The doctors who see the possibility that the thyroid gland is the root of the problem however, are required to conduct the thyroid stimulating hormone test (TSH) to confirm if the patient has hypothyroidism. The TSH checks how many pituitary hormones are present in the blood. These hormones stimulate the thyroid gland to produce thyroid hormones which are needed by the different organs in our body. This test does not, however, measure the amount of T3 and T4 present in the blood. Patients who are suffering from the symptoms we mentioned earlier have normal TSH results and this presents a problem because if they stick to medicines that are intended to cure those symptoms, they will end up having side effects that are much more problematic.

Dr. Schwartz states that the reason why these patients suffer is because individual symptoms, and not the root of the problem, are being treated. The disease prevention, wellness, and bioidentical hormone therapies expert further adds, “[the TSH test] is actually doing a disservice to anybody who wants to take care of themselves, or someone who actually wants to take care of the patient”.

Ensuring that the T4 undergoes conversion and becomes active T3 is just as important as making sure that the T3 does reach the cells which are essential in controlling the organs. While other doctors have their own way of examining patients, Dr. Schwartz has decided to do a holistic approach in providing treatment for her patients who are from 16-94 years old. She addresses problems in diet, hormones, stress, supplements, and exercise. For her, the holistic approach and looking at the human body as a whole is much better than treating individual symptoms. It speeds up the healing process of her patients, too. Once her patients feel better, they then focus on changing their lifestyle, exercise, and diet.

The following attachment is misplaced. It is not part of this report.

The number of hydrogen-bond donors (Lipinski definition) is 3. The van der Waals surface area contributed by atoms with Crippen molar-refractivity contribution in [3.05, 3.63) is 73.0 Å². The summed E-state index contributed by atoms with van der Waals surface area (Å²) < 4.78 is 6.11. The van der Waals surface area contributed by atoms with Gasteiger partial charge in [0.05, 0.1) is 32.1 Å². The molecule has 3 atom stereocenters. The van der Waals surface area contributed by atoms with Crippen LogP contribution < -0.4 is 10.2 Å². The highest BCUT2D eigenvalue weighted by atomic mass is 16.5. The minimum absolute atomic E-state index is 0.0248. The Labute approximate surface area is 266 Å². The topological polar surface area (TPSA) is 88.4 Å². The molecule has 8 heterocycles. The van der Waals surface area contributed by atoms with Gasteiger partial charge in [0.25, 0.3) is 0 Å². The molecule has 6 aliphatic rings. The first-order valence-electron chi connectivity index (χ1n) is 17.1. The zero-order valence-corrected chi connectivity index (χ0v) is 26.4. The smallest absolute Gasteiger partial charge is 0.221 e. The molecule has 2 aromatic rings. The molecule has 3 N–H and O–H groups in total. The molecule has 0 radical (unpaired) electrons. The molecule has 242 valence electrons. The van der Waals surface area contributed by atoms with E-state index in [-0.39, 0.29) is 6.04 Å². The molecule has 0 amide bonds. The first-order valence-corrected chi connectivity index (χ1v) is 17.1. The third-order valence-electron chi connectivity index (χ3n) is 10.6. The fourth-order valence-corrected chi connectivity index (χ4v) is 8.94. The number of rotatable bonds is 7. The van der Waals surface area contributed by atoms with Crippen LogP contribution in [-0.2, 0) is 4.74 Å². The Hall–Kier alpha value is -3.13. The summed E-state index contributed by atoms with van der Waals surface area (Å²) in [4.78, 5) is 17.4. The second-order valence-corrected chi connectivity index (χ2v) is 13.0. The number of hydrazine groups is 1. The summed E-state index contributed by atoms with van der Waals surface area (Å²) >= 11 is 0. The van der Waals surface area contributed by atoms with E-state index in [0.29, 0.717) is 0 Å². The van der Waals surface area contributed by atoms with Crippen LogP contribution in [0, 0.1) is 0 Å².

In agreement with Schwartz is Shomon, who also believes that knowing how the thyroid hormones work is important in helping a patient heal. Our metabolism is very dependent on the thyroid gland. It’s the gas pedal that stimulates other organs to function. If the body does not have enough energy or oxygen for brain, digestive, and pancreatic functions, the entire system won’t work properly and that is very dangerous.

The world that we currently live in is so toxic and we’ve changed our lifestyles severely, says Dr. Greg Emerson, founder of Queensland’s Emerson Health and Wellness Center.